The lender that financed Field Office, the sleek blue office complex on Northwest Front Avenue just northwest of the Fremont Bridge, has been unable to sell the $73.8 million loan on the defaulted property, a person familiar with the matter said, a sign that investors remain wary of Portland office space.
The owners of Field Office defaulted on the loan earlier this year. In lieu of foreclosure, the lender solicited bids on the loan with a bid deadline of Aug. 15, according to an email advertising the sale obtained by WW. The sale drew interest but not at a price that was palatable to the lender, the person said.
“It’s in limbo,” they added.
Buyers often bid pennies on the dollar in such sales. Field Office’s current assessed market value is $62.7 million, according to property records, $11 million less than the loan amount.
Field Office is owned by an LLC controlled by New York investment bank Goldman Sachs and Lincoln Property Co., a Dallas-based real estate firm. It’s a 290,375-square-foot complex of two six-story buildings geared toward technology firms with young workers. Such companies were flocking to Portland from California when Field Office was built in 2018. That migration stopped in 2020 as the pandemic changed work patterns.
Field Office has a rooftop deck, a gym, parking for 200 bicycles, and electric scooter charging stations. It was built for $108.4 million by local developer Tom Cody, founder of the firm Project^. The LLC controlled by Goldman and Lincoln bought it in April 2019 for $118 million, according to public records.
Lincoln Property declined to comment on the matter.
Downtown Portland office buildings are still losing tenants almost four years after the pandemic arrived in the U.S. and riots rocked downtown Portland in the wake of George Floyd’s killing. The quarter ended Sept. 30 marked the 14th in a row that the greater Portland area had “negative net absorption” of office space, according to Colliers, a Toronto-based real estate firm that tracks vacancies.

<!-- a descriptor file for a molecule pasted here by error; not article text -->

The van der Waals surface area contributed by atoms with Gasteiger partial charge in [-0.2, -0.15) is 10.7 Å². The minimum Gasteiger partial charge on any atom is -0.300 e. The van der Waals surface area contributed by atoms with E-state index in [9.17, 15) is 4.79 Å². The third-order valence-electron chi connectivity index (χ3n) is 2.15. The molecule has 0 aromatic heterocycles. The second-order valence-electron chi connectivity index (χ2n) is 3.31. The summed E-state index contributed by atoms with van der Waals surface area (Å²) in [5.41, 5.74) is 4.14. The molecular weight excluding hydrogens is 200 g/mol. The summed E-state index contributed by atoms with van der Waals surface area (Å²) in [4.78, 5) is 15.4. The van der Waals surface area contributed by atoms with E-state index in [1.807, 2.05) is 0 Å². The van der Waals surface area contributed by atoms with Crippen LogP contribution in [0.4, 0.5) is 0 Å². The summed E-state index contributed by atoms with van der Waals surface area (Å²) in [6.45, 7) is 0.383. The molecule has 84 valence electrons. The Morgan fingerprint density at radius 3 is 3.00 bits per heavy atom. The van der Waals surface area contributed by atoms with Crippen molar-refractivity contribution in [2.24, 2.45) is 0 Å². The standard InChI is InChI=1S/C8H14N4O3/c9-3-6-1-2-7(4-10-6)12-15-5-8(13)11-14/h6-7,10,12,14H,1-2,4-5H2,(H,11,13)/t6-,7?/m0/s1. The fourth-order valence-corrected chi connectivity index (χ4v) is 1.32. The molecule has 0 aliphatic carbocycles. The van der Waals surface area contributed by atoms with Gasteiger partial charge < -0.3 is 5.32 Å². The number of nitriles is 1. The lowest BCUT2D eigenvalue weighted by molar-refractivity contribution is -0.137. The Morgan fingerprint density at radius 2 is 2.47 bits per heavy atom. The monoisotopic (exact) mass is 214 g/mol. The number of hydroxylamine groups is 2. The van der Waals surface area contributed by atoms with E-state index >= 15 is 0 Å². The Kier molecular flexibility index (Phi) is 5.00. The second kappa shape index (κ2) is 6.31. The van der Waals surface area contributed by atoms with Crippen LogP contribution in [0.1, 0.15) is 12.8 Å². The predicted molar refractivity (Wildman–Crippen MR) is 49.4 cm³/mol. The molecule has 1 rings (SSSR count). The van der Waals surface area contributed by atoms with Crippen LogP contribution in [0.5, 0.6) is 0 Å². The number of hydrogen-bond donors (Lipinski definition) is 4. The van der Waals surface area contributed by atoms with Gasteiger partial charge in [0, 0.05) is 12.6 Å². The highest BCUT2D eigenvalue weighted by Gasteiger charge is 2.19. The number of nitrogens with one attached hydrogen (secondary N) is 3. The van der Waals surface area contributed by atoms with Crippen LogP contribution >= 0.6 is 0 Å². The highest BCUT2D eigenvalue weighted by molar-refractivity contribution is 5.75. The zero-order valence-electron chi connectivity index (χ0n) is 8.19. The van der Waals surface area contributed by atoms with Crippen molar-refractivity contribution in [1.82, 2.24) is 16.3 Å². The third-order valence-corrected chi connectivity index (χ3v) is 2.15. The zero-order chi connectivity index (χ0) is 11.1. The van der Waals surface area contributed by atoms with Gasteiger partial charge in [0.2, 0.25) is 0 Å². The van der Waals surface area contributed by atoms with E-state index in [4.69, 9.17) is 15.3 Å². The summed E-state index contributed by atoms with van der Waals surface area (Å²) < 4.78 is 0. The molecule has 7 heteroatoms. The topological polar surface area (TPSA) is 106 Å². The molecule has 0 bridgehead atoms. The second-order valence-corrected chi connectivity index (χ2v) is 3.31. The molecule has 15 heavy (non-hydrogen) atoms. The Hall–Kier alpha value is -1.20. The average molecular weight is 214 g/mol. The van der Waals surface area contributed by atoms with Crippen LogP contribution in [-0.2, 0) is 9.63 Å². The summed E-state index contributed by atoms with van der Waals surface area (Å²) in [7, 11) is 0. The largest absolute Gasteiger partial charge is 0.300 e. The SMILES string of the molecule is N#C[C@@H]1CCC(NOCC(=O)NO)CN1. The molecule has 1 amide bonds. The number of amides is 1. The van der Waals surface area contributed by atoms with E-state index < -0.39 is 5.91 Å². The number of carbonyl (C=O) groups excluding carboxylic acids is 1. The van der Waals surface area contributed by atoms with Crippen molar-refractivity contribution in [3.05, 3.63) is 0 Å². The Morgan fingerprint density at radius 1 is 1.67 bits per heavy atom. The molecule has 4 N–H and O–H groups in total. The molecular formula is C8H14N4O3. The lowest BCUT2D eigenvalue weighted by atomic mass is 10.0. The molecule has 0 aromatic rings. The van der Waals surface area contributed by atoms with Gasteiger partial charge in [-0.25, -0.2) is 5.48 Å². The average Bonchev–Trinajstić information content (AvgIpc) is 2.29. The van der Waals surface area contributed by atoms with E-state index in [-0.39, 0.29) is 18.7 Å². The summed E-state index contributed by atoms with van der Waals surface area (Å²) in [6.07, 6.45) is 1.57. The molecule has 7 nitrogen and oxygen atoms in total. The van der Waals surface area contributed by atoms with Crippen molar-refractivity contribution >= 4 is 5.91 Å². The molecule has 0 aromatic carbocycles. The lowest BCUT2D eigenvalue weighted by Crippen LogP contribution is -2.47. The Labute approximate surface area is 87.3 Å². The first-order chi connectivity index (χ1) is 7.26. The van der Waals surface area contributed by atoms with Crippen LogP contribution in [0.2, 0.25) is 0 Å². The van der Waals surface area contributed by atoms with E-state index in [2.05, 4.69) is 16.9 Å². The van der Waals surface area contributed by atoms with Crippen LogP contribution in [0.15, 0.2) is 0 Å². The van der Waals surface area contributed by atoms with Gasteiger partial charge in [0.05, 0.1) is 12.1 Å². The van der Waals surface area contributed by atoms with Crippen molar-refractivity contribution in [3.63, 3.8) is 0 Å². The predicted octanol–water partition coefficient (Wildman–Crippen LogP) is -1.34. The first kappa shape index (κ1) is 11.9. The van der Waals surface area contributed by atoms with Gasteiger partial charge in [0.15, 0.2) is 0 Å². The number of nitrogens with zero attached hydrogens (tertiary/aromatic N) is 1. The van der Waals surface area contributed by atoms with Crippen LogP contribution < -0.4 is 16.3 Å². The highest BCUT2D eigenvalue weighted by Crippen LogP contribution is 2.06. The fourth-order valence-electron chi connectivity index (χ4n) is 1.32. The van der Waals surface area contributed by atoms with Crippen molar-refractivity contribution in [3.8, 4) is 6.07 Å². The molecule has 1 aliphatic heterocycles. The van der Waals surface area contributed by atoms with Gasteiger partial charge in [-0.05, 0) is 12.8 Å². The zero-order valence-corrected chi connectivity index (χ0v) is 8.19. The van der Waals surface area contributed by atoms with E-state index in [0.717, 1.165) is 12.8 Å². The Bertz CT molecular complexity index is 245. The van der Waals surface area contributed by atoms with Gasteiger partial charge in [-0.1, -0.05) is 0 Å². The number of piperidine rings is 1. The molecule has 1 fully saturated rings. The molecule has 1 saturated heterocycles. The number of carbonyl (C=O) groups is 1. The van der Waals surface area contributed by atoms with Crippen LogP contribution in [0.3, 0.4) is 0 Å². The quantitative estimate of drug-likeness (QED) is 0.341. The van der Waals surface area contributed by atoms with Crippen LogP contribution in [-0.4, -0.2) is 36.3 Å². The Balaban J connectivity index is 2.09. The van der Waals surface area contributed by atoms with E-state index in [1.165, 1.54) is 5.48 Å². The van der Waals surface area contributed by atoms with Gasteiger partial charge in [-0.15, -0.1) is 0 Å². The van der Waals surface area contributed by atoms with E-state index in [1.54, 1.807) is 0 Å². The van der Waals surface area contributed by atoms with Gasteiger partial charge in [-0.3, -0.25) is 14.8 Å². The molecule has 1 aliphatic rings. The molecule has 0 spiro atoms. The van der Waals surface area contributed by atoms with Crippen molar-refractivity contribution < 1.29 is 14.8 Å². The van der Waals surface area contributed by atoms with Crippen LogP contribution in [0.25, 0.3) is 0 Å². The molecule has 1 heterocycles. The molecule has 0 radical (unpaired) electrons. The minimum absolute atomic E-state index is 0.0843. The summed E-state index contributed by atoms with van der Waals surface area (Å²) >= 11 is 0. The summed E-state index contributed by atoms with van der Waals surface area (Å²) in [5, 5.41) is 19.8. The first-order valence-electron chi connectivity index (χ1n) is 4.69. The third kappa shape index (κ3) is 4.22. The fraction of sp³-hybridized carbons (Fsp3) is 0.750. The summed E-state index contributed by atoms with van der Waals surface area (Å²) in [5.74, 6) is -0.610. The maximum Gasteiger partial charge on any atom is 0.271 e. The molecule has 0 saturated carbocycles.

“Negative net absorption” is real estate-speak for more office space becoming vacant than getting filled.
Greater Portland had a vacancy rate of 20.4% in the third quarter, according to Colliers. The central business district fared far worse at 27.3%, Colliers said, while the western suburbs outperformed at 13.2%
Some good news: Colliers said the rate at which office space was becoming vacant had slowed. Just 201,000 square feet, net, became vacant in the third quarter, the lowest amount in seven quarters.
And there were actual sales of office buildings, too. In September, Menashe Properties said it bought the 183,735-square-foot American Bank Building for $13.6 million, betting that enough tenants would return post-COVID to make office investments pay off again.
Menashe says it got a deal as the buyer in “the lowest dollar-per-square-foot sale in downtown Portland in recent history.” At $13.6 million, the price works out to about $75 a square foot. The last time the building changed hands, in 2014, the price was $45.1 million, or $245 a square foot.
But more gloom is likely to come, Colliers said.
“Despite this encouraging trend line, an extensive amount of leased office space is expected to expire through 2025,” Colliers said. “In Portland’s downtown market sector alone, more than 1.3 million square feet of leases are set to expire. While some of the tenants with expiring leases have made commitments on future office space, many of those commitments are in the suburbs. Established trends through this downward-trending period indicate that tenants that choose to remain downtown are likely to reduce their real estate footprint.”